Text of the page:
On January 19, 2021, the Financial Crimes Enforcement Network and the federal banking agencies issued a set of frequently asked questions (“FAQs”) regarding suspicious activity reporting (“SAR”) obligations. This guidance seeks to “clarify the regulatory requirements related to SARs” and enable “financial institutions to focus resources on activities that produce the greatest value to law enforcement.”
The FAQ guidance neither alters existing legal obligations nor creates new regulatory expectations. However, the guidance clarifies several points that have been subject to debate among anti-money laundering compliance personnel and supervisors. The FAQs are available in full here. Key highlights include:
- Providing Ongoing Services to Customers Identified in a SAR (FAQ #3). Financial institutions are not required, nor expected, to terminate customer relationships after filing a SAR or “any number of SARs” regarding a particular customer. Institutions should instead deploy risk-based procedures in determining whether to maintain or terminate such relationships. These procedures should consider all relevant information about the customer’s activity and include escalation protocols to enable review by senior management and legal staff as warranted. However, “there is no specific number of SAR filings that a financial institution must consider to trigger any particular escalation step.”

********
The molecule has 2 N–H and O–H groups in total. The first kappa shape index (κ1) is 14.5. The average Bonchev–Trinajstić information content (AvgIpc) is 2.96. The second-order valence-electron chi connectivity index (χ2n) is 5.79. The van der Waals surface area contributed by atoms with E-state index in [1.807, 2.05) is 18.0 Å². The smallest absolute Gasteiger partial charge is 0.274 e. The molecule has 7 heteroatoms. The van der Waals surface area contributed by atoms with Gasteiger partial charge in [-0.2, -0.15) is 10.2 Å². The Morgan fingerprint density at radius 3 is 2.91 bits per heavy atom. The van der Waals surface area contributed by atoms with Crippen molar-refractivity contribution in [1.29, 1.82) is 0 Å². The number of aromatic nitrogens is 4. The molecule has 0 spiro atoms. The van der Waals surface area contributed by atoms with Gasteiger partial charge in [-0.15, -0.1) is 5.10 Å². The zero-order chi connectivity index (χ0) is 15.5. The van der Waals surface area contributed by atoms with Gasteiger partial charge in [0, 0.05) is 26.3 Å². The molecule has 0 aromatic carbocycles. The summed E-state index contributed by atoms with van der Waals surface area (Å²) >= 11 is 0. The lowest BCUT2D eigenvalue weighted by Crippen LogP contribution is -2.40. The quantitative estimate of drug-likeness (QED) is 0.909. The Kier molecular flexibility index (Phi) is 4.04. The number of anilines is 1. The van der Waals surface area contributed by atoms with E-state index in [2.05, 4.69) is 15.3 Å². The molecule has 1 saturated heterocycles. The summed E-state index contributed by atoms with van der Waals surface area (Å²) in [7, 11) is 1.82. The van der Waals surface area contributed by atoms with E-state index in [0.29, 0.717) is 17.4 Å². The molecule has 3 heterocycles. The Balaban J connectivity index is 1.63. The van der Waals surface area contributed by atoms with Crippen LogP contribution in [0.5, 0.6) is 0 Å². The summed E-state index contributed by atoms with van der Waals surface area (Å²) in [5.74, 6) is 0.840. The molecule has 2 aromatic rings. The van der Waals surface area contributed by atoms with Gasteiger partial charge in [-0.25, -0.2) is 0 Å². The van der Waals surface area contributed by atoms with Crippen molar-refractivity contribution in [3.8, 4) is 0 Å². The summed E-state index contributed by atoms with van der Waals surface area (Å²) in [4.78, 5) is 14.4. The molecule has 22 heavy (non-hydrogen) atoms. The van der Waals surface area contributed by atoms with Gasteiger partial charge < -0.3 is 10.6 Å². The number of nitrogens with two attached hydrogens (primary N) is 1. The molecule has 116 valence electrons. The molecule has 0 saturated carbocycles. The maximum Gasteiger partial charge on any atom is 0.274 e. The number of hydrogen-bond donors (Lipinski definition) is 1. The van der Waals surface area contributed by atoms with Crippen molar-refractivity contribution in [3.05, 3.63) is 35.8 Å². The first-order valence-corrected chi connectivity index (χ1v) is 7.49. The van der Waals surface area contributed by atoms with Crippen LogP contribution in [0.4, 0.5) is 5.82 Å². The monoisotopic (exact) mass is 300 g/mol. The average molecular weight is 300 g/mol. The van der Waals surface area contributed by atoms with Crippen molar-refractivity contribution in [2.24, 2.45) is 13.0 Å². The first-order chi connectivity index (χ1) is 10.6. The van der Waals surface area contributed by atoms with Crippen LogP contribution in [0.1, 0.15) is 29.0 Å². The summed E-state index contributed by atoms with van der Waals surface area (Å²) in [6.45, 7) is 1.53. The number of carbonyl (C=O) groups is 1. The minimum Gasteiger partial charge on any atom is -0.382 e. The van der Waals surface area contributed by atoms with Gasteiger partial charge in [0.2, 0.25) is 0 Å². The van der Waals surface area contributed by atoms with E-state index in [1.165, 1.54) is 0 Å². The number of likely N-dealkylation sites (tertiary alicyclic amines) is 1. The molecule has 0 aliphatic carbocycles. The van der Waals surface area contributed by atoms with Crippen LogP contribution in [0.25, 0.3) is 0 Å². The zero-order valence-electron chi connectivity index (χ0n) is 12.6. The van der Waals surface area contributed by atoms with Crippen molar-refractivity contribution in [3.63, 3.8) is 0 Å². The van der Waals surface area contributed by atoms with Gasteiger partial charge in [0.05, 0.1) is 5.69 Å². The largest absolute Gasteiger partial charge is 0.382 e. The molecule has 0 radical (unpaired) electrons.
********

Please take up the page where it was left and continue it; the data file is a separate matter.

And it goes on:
- SAR Filings Based on Receipt of a Subpoena or Negative News (FAQs #2, #4). Financial institutions are not obligated to file SARs or take any particular action following receipt of a law enforcement inquiry (g., a grand jury subpoena) or on discovery of negative news, including repeated negative news, regarding a customer. Rather, institutions should consider “all information available and regulatory requirements” to determine whether a SAR may be required.
- Account Relationships Following a “Keep Open” Request (FAQ #1). Financial institutions, which often receive requests from law enforcement to “keep open” accounts open, notwithstanding suspicious activity, – may, but are not required to, maintain a customer relationship following receipt of a such a request from law enforcement. –Importantly, such institutions should not face retrospective criticism for their decisions, however when a decision is made to keep an account open under these circumstances, institutions are “still required to comply with all applicable BSA requirements, including . . . to conduct ongoing risk-based monitoring, and, as appropriate, file SARs.”
- Investigating Multiple Negative News Alerts (FAQ #5). Financial institutions do not have an obligation to investigate independently each negative news alert if the alerts are based on the same underlying event.
- Repeat Information in Data Fields and SAR Narratives (FAQ #6). Financial institutions need not repeat information in a SAR narrative that is provided in other SAR data fields. Instead, SAR narratives may benefit from including information about the suspicious activity that is not clear from SAR data fields alone, such as an explanation about why certain characterizations of suspicious activity were selected in the SAR data fields.
- SAR Character Limits (FAQ #7). Financial institutions should not file additional SARs on the same suspicious activity to accommodate narratives that are longer than the SAR narrative character limits. Financial institutions should, instead, focus the relevant narrative “as much as possible” and may include additional relevant information as an attachment to the SAR or note that it is available as supporting documentation.